Are comic cons dying — or changing?
Bleeding Cool ran this teaser last night on Twitter:
Denise Dorman Asks – Is Cosplay Killing Comic Con? http://t.co/KZ4GYx1wHo
— Bleeding Cool (@bleedingcool) September 22, 2014
And it’s a topic that’s worth discussing.
But first, let’s remove that clickbait headline. Here’s what Ms Dorman asks:
I have slowly come realize that in this selfie-obsessed, Instagram Era, cosplay is the new focus of these conventions–seeing and being seen, like some giant masquerade party. Conventions are no longer shows about commerce, product launches, and celebrating the people who created this genre in the first place.
And — importantly — she adds:
Have the expenses of dressing up, rising ticket prices, price gouged hotels, and parking costs to attend these costly conventions made it financially unfeasible for people to actually spend money on exhibitors anymore?
As the conversation progressed on Twitter, I mentioned that I had been increasingly cautionary on this site regarding conventions — especially for webcartoonists who were just starting out. My standing advice has been that conventions don’t deliver on a significant amount of promotion or networking, and that one should have a reasonable expectation to turn a profit before they commit to a show.
But I want to open this up to a deeper discussion here.
Are comic conventions becoming a less important part of the health of a webcomics business?
If so, what are you doing to adapt to that change?
Cosplay isn’t killing comic conventions, but it’s a symptom of a change that is occurring in many comic conventions across the US. Here’s the breakdown:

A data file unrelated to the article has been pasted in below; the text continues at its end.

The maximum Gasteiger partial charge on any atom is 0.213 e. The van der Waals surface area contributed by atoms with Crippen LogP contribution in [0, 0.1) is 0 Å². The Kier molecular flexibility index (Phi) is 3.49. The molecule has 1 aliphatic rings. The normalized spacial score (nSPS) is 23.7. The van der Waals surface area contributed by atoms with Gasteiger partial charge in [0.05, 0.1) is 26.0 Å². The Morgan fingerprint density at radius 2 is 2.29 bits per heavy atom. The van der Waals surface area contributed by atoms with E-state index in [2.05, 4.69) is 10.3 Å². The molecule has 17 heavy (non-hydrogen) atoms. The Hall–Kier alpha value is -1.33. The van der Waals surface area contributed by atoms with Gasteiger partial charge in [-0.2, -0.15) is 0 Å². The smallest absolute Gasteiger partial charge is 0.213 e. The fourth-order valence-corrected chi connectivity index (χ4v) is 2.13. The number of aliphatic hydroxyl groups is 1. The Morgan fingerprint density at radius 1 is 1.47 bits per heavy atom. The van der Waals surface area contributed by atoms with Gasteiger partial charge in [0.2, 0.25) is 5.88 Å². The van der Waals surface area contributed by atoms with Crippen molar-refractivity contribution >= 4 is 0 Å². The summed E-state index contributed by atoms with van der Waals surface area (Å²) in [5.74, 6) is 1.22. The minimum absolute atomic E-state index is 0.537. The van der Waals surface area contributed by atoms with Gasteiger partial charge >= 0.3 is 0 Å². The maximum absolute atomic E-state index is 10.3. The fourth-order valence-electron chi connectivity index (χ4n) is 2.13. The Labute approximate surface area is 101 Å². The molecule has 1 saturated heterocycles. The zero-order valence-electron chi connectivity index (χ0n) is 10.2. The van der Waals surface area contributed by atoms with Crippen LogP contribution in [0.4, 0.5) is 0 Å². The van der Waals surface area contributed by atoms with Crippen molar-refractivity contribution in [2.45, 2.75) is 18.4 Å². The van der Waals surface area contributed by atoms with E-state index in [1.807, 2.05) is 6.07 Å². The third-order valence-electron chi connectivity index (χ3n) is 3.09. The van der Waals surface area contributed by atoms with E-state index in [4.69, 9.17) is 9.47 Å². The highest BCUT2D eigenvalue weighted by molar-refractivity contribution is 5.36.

• The economy is a mess, and as a result, people have less money to spend. That’s why, as far back as 2011, I was advising people to look into the local economy of the town they were considering exhibiting in. A healthy local economy means that you have a greater chance of seeing attendees with money to spend.
• Most people who attend a convention have a budget — a rough estimate of how much money they’re willing to spend / charge.
• Most attendees have a prioritized list — conscious or subconscious — of creators / items that they’re willing to spend money on.
• As a creator, if you’re not high enough on a given attendee’s list, they won’t have money to spend on you. That’s because they’ve already spent it (or are saving it) for higher-priority items/creators.
• If you’re unknown to the attendee — and if they discover you at the show — your only hope of making a sale is (1) the timing is such that they still have money in their budgets and/or (2) seeing your work at the show elevates you past the creators/items on their prioritized list.
Of course, it doesn’t take very long to burn through your money and your list. But the show is all weekend long. So what can an attendee do?
• Take photos of cosplayers
• Take photos of merchandise that they like
• Bring friends over to a table to admire a sketch/T-shirt that they appreciate.
• Attend panels.
• Stop by and say “thanks for the free comic” — or “barnacle” a creator who seems to have nothing else to do.
But to say that cosplayers are killing comic conventions is as silly as saying booth barnacles or discussion panels are killing cons. They’re not the disease — they’re the symptom. And that’s even an unfair analogy because most symptoms are “bad.” But my point is this: If comic conventions are declining as a revenue-generating resource for creators, it’s because of greater economic/sociological forces at play — not someone who expresses their fandom through a costume. The throngs of people surrounding those cosplayers, rather, is an indication that the attendees’ lists/budgets are depleted/spoken for.